The Miniature Schnauzer

Kennel Success – what are Shnauzer’s like?

Ok, so the Pup to pedigree story is played out in numerous films; and the fact is, kennel’s smell bad. That’s no reason to avoid them when buying a new dog. Of course, we strive to make every experience as pleasant as possible, and even with their sweet Shnauzer attitudes, the place can still be crazy.

‘Many pet owners will attest to the fact that Shnauzer’s are less predictable, more energetic, less perfect, and thereby, seemingly more human; than other breeds. It is often said that they emote charasmatic energy and are capable of leading dogs much larger than them. This is true, and furthermore, they make very good friends to children, with no issues at all having really ever been reported of aggression. They keep to themselves until called upon and are a bottle of energy when you return home.

Potty training a Shnauzer is the same as any other dog and they have a very cool intellect. You can expect a sense understanding at a relatively young age, as their eyes don’t go hollow until they are old.
Finding a Shnauzer success story is as easy as going to the doggie park. After you admire the expensive retriever, adorable lab, and perfect poodle; note the tiny dog making all the other dogs smile. That dog is a Shnauzer, more often than not. Shnauzer’s are often the life of the party, and a very cool party at that! They will be single and ready to mingle! Very cute, and always capable of sporting a bow-tie or bow, when needed, of course.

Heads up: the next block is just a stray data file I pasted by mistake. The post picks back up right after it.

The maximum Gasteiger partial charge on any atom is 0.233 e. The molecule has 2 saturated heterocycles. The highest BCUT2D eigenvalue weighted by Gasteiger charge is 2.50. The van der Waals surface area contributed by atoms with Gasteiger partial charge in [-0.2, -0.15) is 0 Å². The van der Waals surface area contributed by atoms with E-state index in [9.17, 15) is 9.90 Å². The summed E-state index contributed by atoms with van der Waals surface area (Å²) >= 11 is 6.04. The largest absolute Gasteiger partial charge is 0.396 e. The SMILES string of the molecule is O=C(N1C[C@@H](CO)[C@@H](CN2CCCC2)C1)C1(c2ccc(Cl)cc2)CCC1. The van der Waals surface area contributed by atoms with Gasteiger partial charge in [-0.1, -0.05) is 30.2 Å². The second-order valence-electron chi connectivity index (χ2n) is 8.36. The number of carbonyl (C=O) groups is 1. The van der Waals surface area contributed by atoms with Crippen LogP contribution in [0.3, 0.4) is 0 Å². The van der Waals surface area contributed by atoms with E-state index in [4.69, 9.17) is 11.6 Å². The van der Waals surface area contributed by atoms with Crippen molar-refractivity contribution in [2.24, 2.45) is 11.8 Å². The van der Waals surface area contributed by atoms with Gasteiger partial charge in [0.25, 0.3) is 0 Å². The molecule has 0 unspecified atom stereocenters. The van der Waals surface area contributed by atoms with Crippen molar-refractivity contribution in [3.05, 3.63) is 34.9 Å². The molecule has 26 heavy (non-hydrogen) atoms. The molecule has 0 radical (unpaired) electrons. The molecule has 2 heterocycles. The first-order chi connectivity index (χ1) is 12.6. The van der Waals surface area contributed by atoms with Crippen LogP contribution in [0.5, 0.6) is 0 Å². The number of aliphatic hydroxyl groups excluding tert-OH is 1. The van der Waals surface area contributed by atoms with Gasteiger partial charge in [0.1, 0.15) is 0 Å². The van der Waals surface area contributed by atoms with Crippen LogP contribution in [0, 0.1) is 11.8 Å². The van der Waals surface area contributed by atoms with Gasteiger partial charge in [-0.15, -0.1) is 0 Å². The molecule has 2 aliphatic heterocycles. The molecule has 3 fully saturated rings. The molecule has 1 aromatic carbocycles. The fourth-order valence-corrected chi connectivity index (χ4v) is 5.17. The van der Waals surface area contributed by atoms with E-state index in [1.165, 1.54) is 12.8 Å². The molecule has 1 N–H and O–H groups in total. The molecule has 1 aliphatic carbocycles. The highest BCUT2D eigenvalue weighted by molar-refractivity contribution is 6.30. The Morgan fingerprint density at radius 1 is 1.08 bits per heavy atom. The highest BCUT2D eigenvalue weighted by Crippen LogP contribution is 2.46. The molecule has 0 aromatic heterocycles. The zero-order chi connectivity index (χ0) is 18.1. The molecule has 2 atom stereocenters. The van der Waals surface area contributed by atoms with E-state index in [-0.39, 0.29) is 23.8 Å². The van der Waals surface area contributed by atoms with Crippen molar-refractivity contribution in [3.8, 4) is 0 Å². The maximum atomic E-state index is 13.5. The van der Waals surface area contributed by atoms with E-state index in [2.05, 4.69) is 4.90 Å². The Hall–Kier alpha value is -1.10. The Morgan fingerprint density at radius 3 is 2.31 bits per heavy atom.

Shnauzer’s are easily trained if gotten when young, and kennel’s are relatively good, actually, at training dogs. So, even if you adopt in the mid-term, the dog will have been trained to measure or the other. If not, one of the lasting beauty of a Shnauzer is that it isn’t generally big or clever enough to hunt for food; so, they always come home for dinner. First and foremost, the most important part of the first week is to establish boundaries for your little precious Shauzer puppy. I know it’s tempting to just sit and play with him but it’s also productive to put him in a pen and give him some time to establish autonomy.
As hard as this may be for you to believe, if he comes from a kennel, pet shop, or family home; he only knows life with other dogs being loud. For him, the strangest part of his new life will be the peace and quiet, and also, the time alone. The sooner he understands, the sooner he will accept it, and be easier to train.

Ana Pavlovic